The GSMA’s research has found that distance to a banking point is the main reason preventing people from opening mobile money accounts, highlighting the importance of ensuring far-reaching agent networks. This is not easy to achieve in a vast country such as Ethiopia, calling for effective prioritisation based on an assessment of market needs and for partnerships with organisations that can rapidly deploy agents on the ground and support operations (e.g., super agents).
To stimulate the deployment of agent networks, the NBE, represented at the roundtable by its Director, Payment and Settlement Systems, Solomon Damtew, is focusing on ensuring that mobile money providers and partners are clear on agency banking regulations. To make things easier for implementers, the NBE is also considering splitting agency regulation in two, with one set of directives for bank agents and one for mobile money agents.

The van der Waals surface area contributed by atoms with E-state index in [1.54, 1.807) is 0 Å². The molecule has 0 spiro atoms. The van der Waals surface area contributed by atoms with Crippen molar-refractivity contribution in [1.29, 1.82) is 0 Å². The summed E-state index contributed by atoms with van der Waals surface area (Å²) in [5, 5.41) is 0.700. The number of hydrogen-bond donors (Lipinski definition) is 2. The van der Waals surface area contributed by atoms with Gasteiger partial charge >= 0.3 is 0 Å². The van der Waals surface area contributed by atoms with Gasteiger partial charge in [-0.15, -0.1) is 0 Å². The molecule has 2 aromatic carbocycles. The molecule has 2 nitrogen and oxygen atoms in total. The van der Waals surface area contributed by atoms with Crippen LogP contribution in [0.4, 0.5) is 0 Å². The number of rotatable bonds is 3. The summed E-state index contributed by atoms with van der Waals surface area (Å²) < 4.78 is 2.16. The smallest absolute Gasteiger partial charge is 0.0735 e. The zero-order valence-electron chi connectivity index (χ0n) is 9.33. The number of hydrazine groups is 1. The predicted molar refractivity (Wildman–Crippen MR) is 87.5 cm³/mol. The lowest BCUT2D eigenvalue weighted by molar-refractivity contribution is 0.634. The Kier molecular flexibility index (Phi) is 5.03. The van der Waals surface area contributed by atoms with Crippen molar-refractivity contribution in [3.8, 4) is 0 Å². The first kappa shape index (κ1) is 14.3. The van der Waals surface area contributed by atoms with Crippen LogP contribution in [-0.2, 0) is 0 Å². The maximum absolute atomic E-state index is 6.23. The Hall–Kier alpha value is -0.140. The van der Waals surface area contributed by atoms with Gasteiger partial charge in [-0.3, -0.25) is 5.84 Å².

During our panel discussion led by Abel Taddele, DFS Lead at FSDE, both Bruk Adhana, Head of Telebirr at Ethio Telecom, and Douglas McAteer, Consumer Product Lead at M-PESA, emphasised the importance of effective liquidity management. This is crucial across the country, including the region of Addis Ababa, which has seen the greatest traction to date, and where bank-to-wallet is the major funding mechanism of mobile money accounts.
During interviews with mobile money agents as part of the GSMA’s research conducted in Ethiopia in early 2023, lack of liquidity was mentioned as the main challenge to running a mobile money business profitably. The inability to predict customer demand, lack of proximity to banks and insufficient working capital were all named as barriers to effective liquidity management.
Diversifying use cases to drive usage 1: P2G and G2P payments